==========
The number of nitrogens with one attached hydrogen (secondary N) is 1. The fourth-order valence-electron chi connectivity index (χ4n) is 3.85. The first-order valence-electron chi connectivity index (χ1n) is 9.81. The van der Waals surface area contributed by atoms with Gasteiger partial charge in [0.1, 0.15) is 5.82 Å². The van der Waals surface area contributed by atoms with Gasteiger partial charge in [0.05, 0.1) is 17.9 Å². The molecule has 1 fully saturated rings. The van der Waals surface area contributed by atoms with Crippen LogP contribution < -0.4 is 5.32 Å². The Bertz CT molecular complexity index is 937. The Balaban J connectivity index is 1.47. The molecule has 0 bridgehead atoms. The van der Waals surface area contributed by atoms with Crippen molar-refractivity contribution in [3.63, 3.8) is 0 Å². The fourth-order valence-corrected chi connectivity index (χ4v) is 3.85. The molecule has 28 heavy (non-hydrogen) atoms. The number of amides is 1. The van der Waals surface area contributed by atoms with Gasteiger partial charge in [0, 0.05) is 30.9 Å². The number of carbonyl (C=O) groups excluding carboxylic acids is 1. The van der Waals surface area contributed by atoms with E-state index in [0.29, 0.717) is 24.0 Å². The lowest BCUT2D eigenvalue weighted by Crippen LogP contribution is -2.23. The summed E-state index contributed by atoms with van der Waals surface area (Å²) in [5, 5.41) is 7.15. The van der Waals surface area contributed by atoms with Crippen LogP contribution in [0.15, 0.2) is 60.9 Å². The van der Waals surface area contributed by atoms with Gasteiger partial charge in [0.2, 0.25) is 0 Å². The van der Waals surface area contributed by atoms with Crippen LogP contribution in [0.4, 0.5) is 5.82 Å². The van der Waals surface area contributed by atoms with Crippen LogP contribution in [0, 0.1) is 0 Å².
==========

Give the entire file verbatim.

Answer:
The number of nitrogens with one attached hydrogen (secondary N) is 1. The fourth-order valence-electron chi connectivity index (χ4n) is 3.85. The first-order valence-electron chi connectivity index (χ1n) is 9.81. The van der Waals surface area contributed by atoms with Gasteiger partial charge in [0.1, 0.15) is 5.82 Å². The van der Waals surface area contributed by atoms with Gasteiger partial charge in [0.05, 0.1) is 17.9 Å². The molecule has 1 fully saturated rings. The van der Waals surface area contributed by atoms with Crippen LogP contribution < -0.4 is 5.32 Å². The Bertz CT molecular complexity index is 937. The Balaban J connectivity index is 1.47. The molecule has 0 bridgehead atoms. The van der Waals surface area contributed by atoms with Crippen molar-refractivity contribution in [3.63, 3.8) is 0 Å². The fourth-order valence-corrected chi connectivity index (χ4v) is 3.85. The molecule has 28 heavy (non-hydrogen) atoms. The number of amides is 1. The van der Waals surface area contributed by atoms with Gasteiger partial charge in [0, 0.05) is 30.9 Å². The number of carbonyl (C=O) groups excluding carboxylic acids is 1. The van der Waals surface area contributed by atoms with E-state index in [0.29, 0.717) is 24.0 Å². The lowest BCUT2D eigenvalue weighted by Crippen LogP contribution is -2.23. The summed E-state index contributed by atoms with van der Waals surface area (Å²) in [5, 5.41) is 7.15. The van der Waals surface area contributed by atoms with Crippen LogP contribution in [0.15, 0.2) is 60.9 Å². The van der Waals surface area contributed by atoms with Gasteiger partial charge in [0.2, 0.25) is 0 Å². The van der Waals surface area contributed by atoms with Crippen LogP contribution in [0.4, 0.5) is 5.82 Å². The van der Waals surface area contributed by atoms with Crippen LogP contribution in [0, 0.1) is 0 Å².